Robin Harris, 36, a comedian and actor who appeared in the movies "Do the Right Thing," "Harlem Nights," "I'm Gonna Git You Sucka" and "House Party," was pronounced dead March 18 in Chicago.

He was found in his room in the Four Seasons Hotel by his mother, who accompanied him to Chicago, and was declared dead at Northwestern Memorial Hospital. An autopsy was scheduled to determine the cause of death, according to the Cook County medical examiner's office.

Mr. Harris had given a comedy show Saturday night at the New Regal Theater on Chicago's South Side before a sold-out crowd of 2,400.

A Chicago native, he moved to Los Angeles with his family when he was eight. He performed at black nightclubs in the Los Angeles area after graduating from Ottawa University in Kansas.

"He's always been a comedian," his brother, Mike Harris, said. "Robin's always had his own brand of humor. He made fun of you, and you came back and asked for more. That was what Robin was all about, making people laugh."

He played the role of Sweet Dick Willie, a middle-aged black man who hung out on a street corner, in Spike Lee's 1989 hit film, "Do the Right Thing."

"I couldn't write that character as funny as Robin could," Lee said in an interview with the Los Angeles Times last summer. "He has a sophisticated country wit. He was born in Chicago and raised in L.A., but he reaches way back to Mississippi."

His act included put-downs of the audience. Commenting on a patron's outfit, he once said, "Like that suit, brother. It might come back in style." He also told crowds of his conversation with a white police officer after being stopped one night. After the officer asked, "You got a gun in the car?" Mr. Harris replied, "No, it's home with the dope."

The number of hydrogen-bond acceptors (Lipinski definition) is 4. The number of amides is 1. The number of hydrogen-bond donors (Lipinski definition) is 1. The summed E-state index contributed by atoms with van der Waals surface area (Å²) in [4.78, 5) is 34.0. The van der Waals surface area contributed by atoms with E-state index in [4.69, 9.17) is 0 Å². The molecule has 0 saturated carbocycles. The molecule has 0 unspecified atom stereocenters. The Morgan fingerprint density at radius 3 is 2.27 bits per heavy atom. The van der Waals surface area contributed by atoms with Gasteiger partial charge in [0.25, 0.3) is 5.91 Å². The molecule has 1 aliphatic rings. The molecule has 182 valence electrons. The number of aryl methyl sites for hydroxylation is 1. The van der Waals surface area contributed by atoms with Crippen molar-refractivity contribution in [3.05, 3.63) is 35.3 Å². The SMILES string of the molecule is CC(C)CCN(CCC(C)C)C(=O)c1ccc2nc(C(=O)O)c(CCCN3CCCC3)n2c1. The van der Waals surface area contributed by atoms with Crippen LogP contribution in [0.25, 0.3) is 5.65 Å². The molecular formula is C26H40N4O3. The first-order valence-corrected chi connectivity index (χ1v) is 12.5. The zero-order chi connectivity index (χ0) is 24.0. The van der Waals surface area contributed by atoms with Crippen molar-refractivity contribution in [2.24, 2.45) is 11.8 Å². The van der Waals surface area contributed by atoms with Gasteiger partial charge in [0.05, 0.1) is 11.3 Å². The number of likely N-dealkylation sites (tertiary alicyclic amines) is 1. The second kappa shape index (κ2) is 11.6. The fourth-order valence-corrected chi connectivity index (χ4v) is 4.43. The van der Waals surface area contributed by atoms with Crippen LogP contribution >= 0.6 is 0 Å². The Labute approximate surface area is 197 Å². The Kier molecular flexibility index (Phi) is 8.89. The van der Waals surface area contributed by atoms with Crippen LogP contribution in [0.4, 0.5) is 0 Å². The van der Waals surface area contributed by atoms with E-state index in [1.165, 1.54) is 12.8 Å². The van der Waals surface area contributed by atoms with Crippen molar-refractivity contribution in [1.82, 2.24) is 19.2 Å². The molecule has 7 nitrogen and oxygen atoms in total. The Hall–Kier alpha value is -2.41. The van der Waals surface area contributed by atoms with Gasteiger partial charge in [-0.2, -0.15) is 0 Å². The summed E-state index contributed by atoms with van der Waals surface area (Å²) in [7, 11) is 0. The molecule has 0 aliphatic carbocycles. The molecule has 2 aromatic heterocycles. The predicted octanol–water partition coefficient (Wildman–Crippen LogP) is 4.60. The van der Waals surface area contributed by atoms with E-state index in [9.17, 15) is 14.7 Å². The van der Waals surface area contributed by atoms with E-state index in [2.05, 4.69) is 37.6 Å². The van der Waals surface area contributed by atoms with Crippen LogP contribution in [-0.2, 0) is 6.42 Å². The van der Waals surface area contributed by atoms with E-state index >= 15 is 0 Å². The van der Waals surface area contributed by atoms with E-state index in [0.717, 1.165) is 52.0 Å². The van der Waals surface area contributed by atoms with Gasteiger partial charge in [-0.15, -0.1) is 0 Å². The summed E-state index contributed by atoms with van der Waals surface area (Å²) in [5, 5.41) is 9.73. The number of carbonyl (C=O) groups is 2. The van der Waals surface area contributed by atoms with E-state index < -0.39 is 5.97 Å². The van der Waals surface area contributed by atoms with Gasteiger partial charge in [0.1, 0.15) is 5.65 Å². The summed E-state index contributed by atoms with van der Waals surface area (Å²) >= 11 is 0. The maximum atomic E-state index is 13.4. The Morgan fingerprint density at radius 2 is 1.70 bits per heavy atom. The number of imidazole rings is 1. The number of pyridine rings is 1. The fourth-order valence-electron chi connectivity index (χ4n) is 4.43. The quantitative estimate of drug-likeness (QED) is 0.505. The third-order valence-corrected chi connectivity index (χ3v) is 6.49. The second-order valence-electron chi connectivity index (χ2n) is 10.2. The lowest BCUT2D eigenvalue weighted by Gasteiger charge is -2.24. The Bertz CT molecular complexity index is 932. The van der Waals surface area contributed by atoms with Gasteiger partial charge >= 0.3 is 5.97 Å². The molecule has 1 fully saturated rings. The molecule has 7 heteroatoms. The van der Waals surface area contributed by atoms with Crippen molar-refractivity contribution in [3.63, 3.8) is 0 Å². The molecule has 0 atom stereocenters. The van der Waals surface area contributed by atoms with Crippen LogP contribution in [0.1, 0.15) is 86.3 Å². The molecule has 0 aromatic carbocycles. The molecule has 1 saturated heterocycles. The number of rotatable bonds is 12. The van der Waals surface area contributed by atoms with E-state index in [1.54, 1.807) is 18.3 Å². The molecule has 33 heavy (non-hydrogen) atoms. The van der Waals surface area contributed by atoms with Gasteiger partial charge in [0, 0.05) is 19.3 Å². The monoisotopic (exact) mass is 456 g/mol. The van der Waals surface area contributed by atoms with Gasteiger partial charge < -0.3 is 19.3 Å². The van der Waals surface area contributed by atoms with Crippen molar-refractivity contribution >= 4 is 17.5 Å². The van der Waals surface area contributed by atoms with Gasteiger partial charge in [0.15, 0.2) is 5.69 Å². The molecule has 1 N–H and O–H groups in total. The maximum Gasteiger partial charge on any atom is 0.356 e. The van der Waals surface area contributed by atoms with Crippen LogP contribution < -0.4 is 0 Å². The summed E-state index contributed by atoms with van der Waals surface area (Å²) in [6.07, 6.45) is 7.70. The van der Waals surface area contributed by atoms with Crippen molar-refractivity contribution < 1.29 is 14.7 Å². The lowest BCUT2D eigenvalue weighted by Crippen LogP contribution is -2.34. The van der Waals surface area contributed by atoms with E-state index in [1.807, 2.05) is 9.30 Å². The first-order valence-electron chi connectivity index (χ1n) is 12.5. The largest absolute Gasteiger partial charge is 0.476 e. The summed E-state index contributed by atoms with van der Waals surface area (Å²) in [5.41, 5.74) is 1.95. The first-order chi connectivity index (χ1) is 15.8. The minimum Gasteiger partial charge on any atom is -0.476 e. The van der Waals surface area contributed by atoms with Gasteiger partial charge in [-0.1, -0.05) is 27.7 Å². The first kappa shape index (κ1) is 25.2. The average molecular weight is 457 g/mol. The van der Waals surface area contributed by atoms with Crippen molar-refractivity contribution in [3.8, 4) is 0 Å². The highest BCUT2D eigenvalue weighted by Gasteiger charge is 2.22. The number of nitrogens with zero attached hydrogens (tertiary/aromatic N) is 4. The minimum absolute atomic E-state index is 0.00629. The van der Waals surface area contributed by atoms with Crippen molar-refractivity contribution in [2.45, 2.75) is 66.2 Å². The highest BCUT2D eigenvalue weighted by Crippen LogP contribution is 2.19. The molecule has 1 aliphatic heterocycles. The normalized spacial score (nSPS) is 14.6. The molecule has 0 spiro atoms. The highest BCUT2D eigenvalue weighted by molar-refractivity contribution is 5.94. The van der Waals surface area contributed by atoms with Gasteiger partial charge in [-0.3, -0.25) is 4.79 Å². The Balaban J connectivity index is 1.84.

After learning of his death, filmmaker Reginald Hudlin, who directed Mr. Harris in "House Party," said, "He was really just a fountain of comic invention. Literally every take of a scene, he could come up with a different joke, and each joke would be funnier than the last one."

Mr. Harris had recorded a comedy album and had recently filmed an HBO comedy special at Chicago's Vic Theater and also appears in Lee's upcoming film, "Love Supreme."

In addition to his mother and brother, his survivors include his wife, Exetta; a son; his father; and a sister.


VA Registered Nurse

Mary Cutsail Holloway, 64, who had been a registered nurse with Washington hospitals since 1947, died March 17 at Alexandria Hospital after a heart attack.

She began her nursing career at the old Garfield Hospital, then worked at Washington Hospital Center until transferring to the Veterans Administration Hospital. She had worked there for the past 17 years.

Mrs. Holloway, who lived in Alexandria, was a native of Washington. A graduate of Central High School, she received her nurse's training at the Garfield Hospital nursing school.

She was a member of Del Ray United Methodist Church in Alexandria.

Her husband, John Melvin Holloway, died in 1981. Her survivors include a son, John M., of Earlysville, Va.; two daughters, Elizabeth Major of Chantilly, and Maggie Odom of Alexandria; her mother, Frankie R. Cutsail of Alexandria; a sister, Jane C. Frere of Fairfax; and five granddaughters.